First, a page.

The original question was posted to Allstat on Friday, October 15, 1999:
Up until now, statistical support in GKT School of Medicine (formerly UMDS)
has been largely covered by a single grant. There has been no charge for the
individual projects. In future, this may have to change.
I would appreciate any advice on how to charge for statistical advice. How
do you approach it within your institution? One approach is to expect the
cost of statistical advice to be written into any grant proposals. Is this
workable? Is 3% of the total figure reasonable? More? Less? If not,
how can the rates be set? By size of project (number of subjects,
number of repeat measurements)? Should we be charging by the hour?
Any other ideas?
I received fifteen responses, all from statisticians with experience of UK
Higher Education & Research Institutes, eleven being explicitly medical.
These are summarised below. One further respondent from the University
of Birmingham dealt with a slightly different question: an advice service
to two nearly local Hospital Trusts. Statisticians from Dunedin School
of Medicine, New Zealand and the University of Wisconsin, USA also
All fourteen respondents who mentioned it expected research proposals
to include statistical funding. At de Montfort University, the statistician
writes a mini-proposal. At Keele University and the Northern General
Hospital, Sheffield, each project funds one-quarter to one-third of the
costs of a full-time statistician, spread over the total project time. In
this way, three or four projects can fund one statistician. This allows
the statistician to contribute to teaching and administration in the
Funding may be per hour, per month, or a fixed rate for all work on
a project, agreed in advance. The rates mentioned were £45 and
£50/hour (twice each) and £300/day. Other important points included:
· set charges according to the quality of the statistician needed,
· allow generously for overheads (PHLS allows 29%)
· have an "agent" who deals with all the non-scientific aspects - contracts,
pursuit of payments, deadlines, resolution of disputes
· Charge a higher commercial rate (£100/day) where appropriate.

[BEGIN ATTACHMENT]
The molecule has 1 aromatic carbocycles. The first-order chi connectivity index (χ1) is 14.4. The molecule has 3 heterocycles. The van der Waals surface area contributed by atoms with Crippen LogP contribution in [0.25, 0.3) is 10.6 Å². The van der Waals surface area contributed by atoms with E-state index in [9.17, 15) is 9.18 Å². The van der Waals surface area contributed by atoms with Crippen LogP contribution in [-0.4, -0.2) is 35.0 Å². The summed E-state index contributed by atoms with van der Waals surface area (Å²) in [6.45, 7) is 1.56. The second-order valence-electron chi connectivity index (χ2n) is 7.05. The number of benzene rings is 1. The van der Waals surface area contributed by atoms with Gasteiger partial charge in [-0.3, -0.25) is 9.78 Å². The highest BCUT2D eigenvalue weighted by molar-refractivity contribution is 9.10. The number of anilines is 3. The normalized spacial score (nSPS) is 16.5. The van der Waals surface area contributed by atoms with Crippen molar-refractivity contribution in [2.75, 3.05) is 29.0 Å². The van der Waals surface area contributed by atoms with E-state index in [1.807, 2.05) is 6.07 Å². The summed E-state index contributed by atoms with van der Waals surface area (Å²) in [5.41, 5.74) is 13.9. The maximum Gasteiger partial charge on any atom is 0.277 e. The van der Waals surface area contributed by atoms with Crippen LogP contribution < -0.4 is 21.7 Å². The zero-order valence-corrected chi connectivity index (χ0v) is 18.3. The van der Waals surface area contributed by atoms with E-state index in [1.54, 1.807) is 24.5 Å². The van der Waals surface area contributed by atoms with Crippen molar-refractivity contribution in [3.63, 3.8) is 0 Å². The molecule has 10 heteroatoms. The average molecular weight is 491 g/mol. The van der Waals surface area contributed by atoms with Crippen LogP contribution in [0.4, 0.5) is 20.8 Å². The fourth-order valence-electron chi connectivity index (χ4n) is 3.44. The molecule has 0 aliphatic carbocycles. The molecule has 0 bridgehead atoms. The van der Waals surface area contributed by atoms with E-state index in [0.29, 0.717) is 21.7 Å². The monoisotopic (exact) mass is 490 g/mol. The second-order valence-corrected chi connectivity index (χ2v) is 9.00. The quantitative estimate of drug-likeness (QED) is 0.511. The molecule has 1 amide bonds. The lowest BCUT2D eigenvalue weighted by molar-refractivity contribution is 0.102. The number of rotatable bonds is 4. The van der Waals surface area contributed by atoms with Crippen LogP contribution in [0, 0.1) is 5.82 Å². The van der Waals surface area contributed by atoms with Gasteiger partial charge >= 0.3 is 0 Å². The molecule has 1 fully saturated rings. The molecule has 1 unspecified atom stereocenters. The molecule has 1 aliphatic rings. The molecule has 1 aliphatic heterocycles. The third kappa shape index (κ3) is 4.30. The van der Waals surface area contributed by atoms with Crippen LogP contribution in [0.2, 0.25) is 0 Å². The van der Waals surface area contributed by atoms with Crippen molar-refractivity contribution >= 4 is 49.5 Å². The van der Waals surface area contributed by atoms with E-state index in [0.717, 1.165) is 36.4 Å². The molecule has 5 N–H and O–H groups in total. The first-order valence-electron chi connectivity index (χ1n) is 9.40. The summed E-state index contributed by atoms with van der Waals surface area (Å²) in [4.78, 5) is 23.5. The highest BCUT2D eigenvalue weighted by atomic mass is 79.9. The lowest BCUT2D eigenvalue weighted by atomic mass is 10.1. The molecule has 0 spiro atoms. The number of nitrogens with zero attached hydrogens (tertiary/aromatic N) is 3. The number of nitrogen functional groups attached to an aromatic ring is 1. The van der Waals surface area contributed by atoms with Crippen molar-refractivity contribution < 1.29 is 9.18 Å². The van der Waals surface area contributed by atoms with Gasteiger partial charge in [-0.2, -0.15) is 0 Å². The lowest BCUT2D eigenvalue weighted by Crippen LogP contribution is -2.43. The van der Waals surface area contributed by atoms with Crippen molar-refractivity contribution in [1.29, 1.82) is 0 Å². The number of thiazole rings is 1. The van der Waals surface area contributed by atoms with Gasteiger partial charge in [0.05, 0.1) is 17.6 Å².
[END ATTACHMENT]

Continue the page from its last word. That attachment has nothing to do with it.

Several respondents talked of the difficulty of getting medical researchers
to accept the cost of statistical support. Some told anecdotes of strange
· One medical research team took 2 weeks to produce a flawed analysis
that was rejected by journal reviewers. They were then unwilling to
pay for two days statistical work that lead to the paper being accepted.
· When statistical work took less time than expected, another team
expected the statisticians to make up the hours with envelope stuffing
and data entry.
Only one institute (Keele University) mentioned special terms for
students - £25 per hour instead of £50. Five offered first
consultations free, particularly where this formed part of the
process of drawing up a grant.
Imperial College School of Medicine gave the most detailed account.
Their Statistical Consultancy Service is described at
They employ six statisticians plus two part-time support workers.
They receive a partial subsidy, covering accommodation and the
salaries of the two most senior statisticians.
ISCM has a very strong statistical base. The service is
part of the Department of Medical Statistics and Evaluation, headed by
Professor Simon Thompson and Professor Patrick Royston, with 22
Paul T Seed MSc CStat ([log in to unmask])
Department of Public Health Sciences,
Guy's Kings and St. Thomas' School of Medicine,
King's College London,
5th Floor, Capital House 42 Weston Street, London SE1 3QD
tel (+44) (0) 207 848 6621
fax (+44) (0) 207 848 6620
web page (useful Stats handouts):
Public Health Medicine, 11th Floor, North Wing,
St Thomas' Hospital, London SE1 7EH
tel (44) (0)171 928 9292 x 1511